Targeting the link between loneliness and paranoia via an interventionist-causal model framework

Anton Gollwitzer, Magdalena Wilczynska, Edo Sebastian Jaya

Research output: Contribution to journalArticlepeer-review

8 Citations (Scopus)


Targeting the antecedents of paranoia may be one potential method to reduce or prevent paranoia. For instance, targeting a potential antecedent of paranoia – loneliness – may reduce paranoia. Our first research question was whether loneliness heightens subclinical paranoia and whether negative affect may mediate this effect. Second, we wondered whether this potential effect could be targeted via two interventionist pathways in line with an interventionist-causal model approach: (1) decreasing loneliness, and (2) intervening on the potential mediator – negative affect. In Study 1 (N = 222), recollecting an experience of companionship reduced paranoia in participants high in pre-manipulation paranoia but not in participants low in pre-manipulation paranoia. Participants recollecting an experience of loneliness, on the other hand, exhibited increased paranoia, and this effect was mediated by negative affect. In Study 2 (N = 196), participants who utilized an emotion-regulation strategy, cognitive reappraisal, to regulate the negative affect associated with loneliness successfully attenuated the effect of loneliness on paranoia. Targeting the effect of loneliness on paranoia by identifying interventionist pathways may be one promising route for reducing and preventing subclinical paranoia.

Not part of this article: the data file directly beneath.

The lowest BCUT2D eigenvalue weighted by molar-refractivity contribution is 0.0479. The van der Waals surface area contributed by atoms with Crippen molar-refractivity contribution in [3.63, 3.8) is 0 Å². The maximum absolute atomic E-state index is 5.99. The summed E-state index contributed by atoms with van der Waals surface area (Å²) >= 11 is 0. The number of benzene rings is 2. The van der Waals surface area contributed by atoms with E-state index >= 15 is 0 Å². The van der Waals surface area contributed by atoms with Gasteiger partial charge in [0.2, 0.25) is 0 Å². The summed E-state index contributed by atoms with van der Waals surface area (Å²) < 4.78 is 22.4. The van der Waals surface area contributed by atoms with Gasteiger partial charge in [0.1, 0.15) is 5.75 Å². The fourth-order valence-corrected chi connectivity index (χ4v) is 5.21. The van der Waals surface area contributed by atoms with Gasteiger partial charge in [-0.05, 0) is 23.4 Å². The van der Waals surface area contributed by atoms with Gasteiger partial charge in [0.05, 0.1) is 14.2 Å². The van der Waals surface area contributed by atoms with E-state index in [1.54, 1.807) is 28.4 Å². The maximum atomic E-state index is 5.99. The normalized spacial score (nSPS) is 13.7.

Original languageEnglish
Pages (from-to)101-107
Number of pages7
JournalPsychiatry Research
Publication statusPublished - May 2018


  • Cognitive reappraisal
  • Interventionist-causal model
  • Loneliness
  • Subclinical paranoia


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